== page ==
There is absolutely no doubt that the Pakistan cricket team over the years have been at their best when they have possessed an attacking bowling lineup that looks for wickets rather than one that attempts to contain the opposition. Imran Khan's cornered tigers of 1992 possessed a bowling attack that found itself when given the licence to attack and wasn't relying on restricting the opposing batsmen. When Imran told the likes of Wasim Akram, Aaqib Javed and Mushtaq Ahmed to forget about the run-rate and just get him wickets, it produced a Pakistan team that looked a different animal to the team that had started the tournament in Australia and New Zealand.
Twenty-five years later, the Pakistani bowlers in the 50-over format are once again showing the world that attack is the best form of defence even in a format where many captains feel that containment is the key to victory. Opening bursts where the bowlers look for wickets from ball one, the middle overs where Hasan Ali targets the weaknesses of the opponents and then, the formidable teenager Shadab Khan who has more tricks up his sleeve than most magicians. Add to the mix the wily Imad Wasim and the experienced off-spinning duo of Mohammad Hafeez and Shoaib Malik and you can see why Pakistan has won its last nine ODIs.
The dazed and confused Pakistan team that embarrassingly lost to India at Edgbaston in the Champions Trophy has been replaced by a confident team that knows and understands its strengths and weaknesses and knows exactly how to execute the game-plans given to them by Mickey Arthur, Azhar Mahmood and Sarfraz Ahmed. What has caused this turnaround? Well, first and foremost, the exuberance of youth has played a key part in this transformation. Babar Azam has been a key performer and he has batted out of his skin and held the batting order together.
Pakistani batting can be volatile at the best of times, but when it has a lynchpin and glue that can hold the rest of the batting together, it can hold its own against any opponent. The fact that this lynchpin is only 23 years old makes it even more remarkable. While Babar has struggled in Test cricket, his credentials in the shorter formats cannot be doubted and he is a batsman Pakistan needed badly.
And while the batting has shown signs of improvement, the bowling has been simply fantastic and breathtaking. Pakistan has bowled out its opponents in seven of the last nine ODIs and in the other two matches, the bowlers dismissed eight opposition batsmen. The variety in the bowling attack has been evident, but what the coaching staff must be pleased about is the consistency and discipline — there wasn't a single no ball in the five-match ODI series against Sri Lanka. Pakistan's current ODI bowling attack has been proclaimed as the best in the world by some and few will argue with that assessment.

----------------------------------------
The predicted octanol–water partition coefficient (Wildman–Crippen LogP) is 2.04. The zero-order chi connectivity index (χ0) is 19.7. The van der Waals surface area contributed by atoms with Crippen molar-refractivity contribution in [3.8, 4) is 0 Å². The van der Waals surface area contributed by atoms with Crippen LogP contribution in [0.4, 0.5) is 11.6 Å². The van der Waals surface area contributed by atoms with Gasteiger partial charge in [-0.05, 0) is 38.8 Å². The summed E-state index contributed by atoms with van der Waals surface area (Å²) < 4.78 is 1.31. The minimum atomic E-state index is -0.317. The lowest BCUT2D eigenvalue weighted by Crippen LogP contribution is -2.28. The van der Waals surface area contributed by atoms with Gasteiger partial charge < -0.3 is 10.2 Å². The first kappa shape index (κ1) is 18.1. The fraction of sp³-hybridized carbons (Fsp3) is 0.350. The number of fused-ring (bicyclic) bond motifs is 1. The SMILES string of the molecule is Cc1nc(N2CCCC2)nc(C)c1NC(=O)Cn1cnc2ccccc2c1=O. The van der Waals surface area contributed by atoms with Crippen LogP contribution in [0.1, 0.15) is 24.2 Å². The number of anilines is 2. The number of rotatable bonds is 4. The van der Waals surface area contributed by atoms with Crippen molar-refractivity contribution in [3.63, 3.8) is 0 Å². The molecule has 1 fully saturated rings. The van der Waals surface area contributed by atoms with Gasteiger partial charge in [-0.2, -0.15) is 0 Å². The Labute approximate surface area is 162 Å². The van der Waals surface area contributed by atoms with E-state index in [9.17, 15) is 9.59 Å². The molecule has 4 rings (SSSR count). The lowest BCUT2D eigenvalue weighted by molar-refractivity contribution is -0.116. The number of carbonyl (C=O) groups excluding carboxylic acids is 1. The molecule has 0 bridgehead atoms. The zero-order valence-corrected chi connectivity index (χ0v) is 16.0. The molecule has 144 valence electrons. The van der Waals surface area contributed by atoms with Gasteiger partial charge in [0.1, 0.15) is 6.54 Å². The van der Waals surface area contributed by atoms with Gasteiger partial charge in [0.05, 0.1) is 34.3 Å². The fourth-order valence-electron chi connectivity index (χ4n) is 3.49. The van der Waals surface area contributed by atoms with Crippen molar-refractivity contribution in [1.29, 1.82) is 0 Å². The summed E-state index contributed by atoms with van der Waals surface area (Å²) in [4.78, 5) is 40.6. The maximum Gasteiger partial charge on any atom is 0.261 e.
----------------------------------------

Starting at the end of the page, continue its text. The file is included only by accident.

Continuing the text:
Once again it's the youngsters who have led from the front. The catalyst of the bowling attack is Hasan, who at the age of 23 is ranked No 1 in the ICC ODI rankings. What makes this even more incredible is that Hasan only made his ODI debut 14 months ago. Skiddy, quicker than the opponents think, Hasan has that fire in his belly and that aggression that the best pace bowlers possess. He doesn't mind getting in the face of the opposition and if he can wind up the batsmen and lead them into a mistake, then that gives him a degree of satisfaction. Hasan is the leading wicket-taker in ODIs this year and he continues to improve with each passing match and win admirers the world over.
Hasan has been admirably backed up by the southpaws Rumman Raees (26) and Usman Shinwari (23), who tore the heart out of the Sri Lankans in the fifth ODI of the recently-concluded series. Rumman displayed his guile and skills during the series, while Usman relied more on his ability to swing the new ball. In addition, Junaid Khan will not receive the attention of the other bowlers, but he also bowled well during the series. The trio of left-armers showed the world that Mohammad Amir is not the only left-arm pace bowler in Pakistan cricket.
Competition for places breeds better performances and raises standards and that is exactly what Pakistan has at its disposal at the moment. Amir was not missed in the ODI series as others stepped up and grabbed their opportunity. Lesser-known names came to the fore and showed that they can perform when given the opportunity and when required. It will be interesting to see which pacers are persevered with going forward, but the performances of the pace bowlers in the ODIs gives Arthur and Sarfraz a selection headache they will cherish.
And last but certainly by no means least, there's Shadab. At 19, this young man appears as if he has been playing international cricket for many years. Nerves of steel, skills a plenty and talent in abundance, Shadab has taken to international cricket like a duck to water. Ten wickets in the ODI series against Sri Lanka at an economy rate of only 4.17, Shadab is every captain's dream. Just give him the ball and he will torment the batsmen into submission.
Pakistan has had many bowling gems over the years and Shadab is already showing the world that he has all the skills to turn into a superstar.
Good times indeed for Pakistan after the 5-0 whitewash and there were many positives from the series. If the Sri Lanka series is anything to go by, then Pakistan has all the makings of a very useful ODI unit and if they continue improving, they must already be looked at as frontrunners for the 2019 World Cup.
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The 31-year-old, who has picked up nearly 190 wickets in 22 Tests, 76 ODIs and 8 T20 matches, has not been selected for any format for his country since May, 2019.
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